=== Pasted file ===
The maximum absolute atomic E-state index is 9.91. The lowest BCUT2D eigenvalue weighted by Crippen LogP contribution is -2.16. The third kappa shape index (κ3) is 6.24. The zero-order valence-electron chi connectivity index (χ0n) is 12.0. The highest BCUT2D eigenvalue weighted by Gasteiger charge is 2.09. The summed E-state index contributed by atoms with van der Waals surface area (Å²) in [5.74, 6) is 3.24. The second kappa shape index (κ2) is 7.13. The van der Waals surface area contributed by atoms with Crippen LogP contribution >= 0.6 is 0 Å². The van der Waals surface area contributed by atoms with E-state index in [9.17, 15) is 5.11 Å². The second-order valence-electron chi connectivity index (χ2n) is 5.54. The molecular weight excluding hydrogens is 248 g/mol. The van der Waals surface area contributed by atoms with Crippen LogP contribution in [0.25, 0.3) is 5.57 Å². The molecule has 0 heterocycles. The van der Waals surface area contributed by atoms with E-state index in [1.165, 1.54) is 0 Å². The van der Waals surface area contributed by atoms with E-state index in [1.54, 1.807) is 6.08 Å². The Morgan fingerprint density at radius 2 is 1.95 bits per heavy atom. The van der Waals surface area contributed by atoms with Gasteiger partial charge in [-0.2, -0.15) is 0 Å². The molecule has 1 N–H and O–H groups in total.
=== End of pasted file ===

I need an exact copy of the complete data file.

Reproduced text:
The maximum absolute atomic E-state index is 9.91. The lowest BCUT2D eigenvalue weighted by Crippen LogP contribution is -2.16. The third kappa shape index (κ3) is 6.24. The zero-order valence-electron chi connectivity index (χ0n) is 12.0. The highest BCUT2D eigenvalue weighted by Gasteiger charge is 2.09. The summed E-state index contributed by atoms with van der Waals surface area (Å²) in [5.74, 6) is 3.24. The second kappa shape index (κ2) is 7.13. The van der Waals surface area contributed by atoms with Crippen LogP contribution >= 0.6 is 0 Å². The van der Waals surface area contributed by atoms with E-state index in [9.17, 15) is 5.11 Å². The second-order valence-electron chi connectivity index (χ2n) is 5.54. The molecular weight excluding hydrogens is 248 g/mol. The van der Waals surface area contributed by atoms with Crippen LogP contribution in [0.25, 0.3) is 5.57 Å². The molecule has 0 heterocycles. The van der Waals surface area contributed by atoms with E-state index in [1.165, 1.54) is 0 Å². The van der Waals surface area contributed by atoms with E-state index in [1.54, 1.807) is 6.08 Å². The Morgan fingerprint density at radius 2 is 1.95 bits per heavy atom. The van der Waals surface area contributed by atoms with Gasteiger partial charge in [-0.2, -0.15) is 0 Å². The molecule has 1 N–H and O–H groups in total.